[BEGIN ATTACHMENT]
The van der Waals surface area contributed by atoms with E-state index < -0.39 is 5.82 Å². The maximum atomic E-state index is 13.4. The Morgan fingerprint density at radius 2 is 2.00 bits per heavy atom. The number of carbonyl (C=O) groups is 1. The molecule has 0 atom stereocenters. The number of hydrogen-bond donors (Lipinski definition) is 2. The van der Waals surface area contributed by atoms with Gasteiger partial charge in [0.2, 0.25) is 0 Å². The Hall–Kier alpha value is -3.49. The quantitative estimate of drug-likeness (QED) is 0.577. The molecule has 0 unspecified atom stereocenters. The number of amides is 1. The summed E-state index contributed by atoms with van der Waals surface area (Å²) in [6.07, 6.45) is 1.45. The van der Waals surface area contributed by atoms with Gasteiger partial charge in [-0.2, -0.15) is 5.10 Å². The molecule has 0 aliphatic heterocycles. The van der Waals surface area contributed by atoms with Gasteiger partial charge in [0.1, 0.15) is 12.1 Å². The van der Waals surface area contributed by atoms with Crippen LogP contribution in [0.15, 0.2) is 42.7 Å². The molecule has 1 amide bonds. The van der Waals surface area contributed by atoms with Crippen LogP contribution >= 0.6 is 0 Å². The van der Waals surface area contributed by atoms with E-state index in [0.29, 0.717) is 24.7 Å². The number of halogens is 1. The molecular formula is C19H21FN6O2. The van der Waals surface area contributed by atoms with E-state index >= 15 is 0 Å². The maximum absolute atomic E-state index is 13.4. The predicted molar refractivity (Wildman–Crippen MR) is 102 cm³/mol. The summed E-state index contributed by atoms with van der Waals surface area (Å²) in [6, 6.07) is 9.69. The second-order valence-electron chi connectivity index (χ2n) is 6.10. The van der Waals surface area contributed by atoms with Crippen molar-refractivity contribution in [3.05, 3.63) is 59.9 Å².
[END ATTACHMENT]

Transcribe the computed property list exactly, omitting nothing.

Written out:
The van der Waals surface area contributed by atoms with E-state index < -0.39 is 5.82 Å². The maximum atomic E-state index is 13.4. The Morgan fingerprint density at radius 2 is 2.00 bits per heavy atom. The number of carbonyl (C=O) groups is 1. The molecule has 0 atom stereocenters. The number of hydrogen-bond donors (Lipinski definition) is 2. The van der Waals surface area contributed by atoms with Gasteiger partial charge in [0.2, 0.25) is 0 Å². The Hall–Kier alpha value is -3.49. The quantitative estimate of drug-likeness (QED) is 0.577. The molecule has 0 unspecified atom stereocenters. The number of amides is 1. The summed E-state index contributed by atoms with van der Waals surface area (Å²) in [6.07, 6.45) is 1.45. The van der Waals surface area contributed by atoms with Gasteiger partial charge in [-0.2, -0.15) is 5.10 Å². The molecule has 0 aliphatic heterocycles. The van der Waals surface area contributed by atoms with Gasteiger partial charge in [0.1, 0.15) is 12.1 Å². The van der Waals surface area contributed by atoms with Crippen LogP contribution in [0.15, 0.2) is 42.7 Å². The molecule has 1 amide bonds. The van der Waals surface area contributed by atoms with Crippen LogP contribution >= 0.6 is 0 Å². The van der Waals surface area contributed by atoms with E-state index in [0.29, 0.717) is 24.7 Å². The number of halogens is 1. The molecular formula is C19H21FN6O2. The van der Waals surface area contributed by atoms with E-state index >= 15 is 0 Å². The maximum absolute atomic E-state index is 13.4. The predicted molar refractivity (Wildman–Crippen MR) is 102 cm³/mol. The summed E-state index contributed by atoms with van der Waals surface area (Å²) in [6, 6.07) is 9.69. The second-order valence-electron chi connectivity index (χ2n) is 6.10. The van der Waals surface area contributed by atoms with Crippen molar-refractivity contribution in [3.05, 3.63) is 59.9 Å².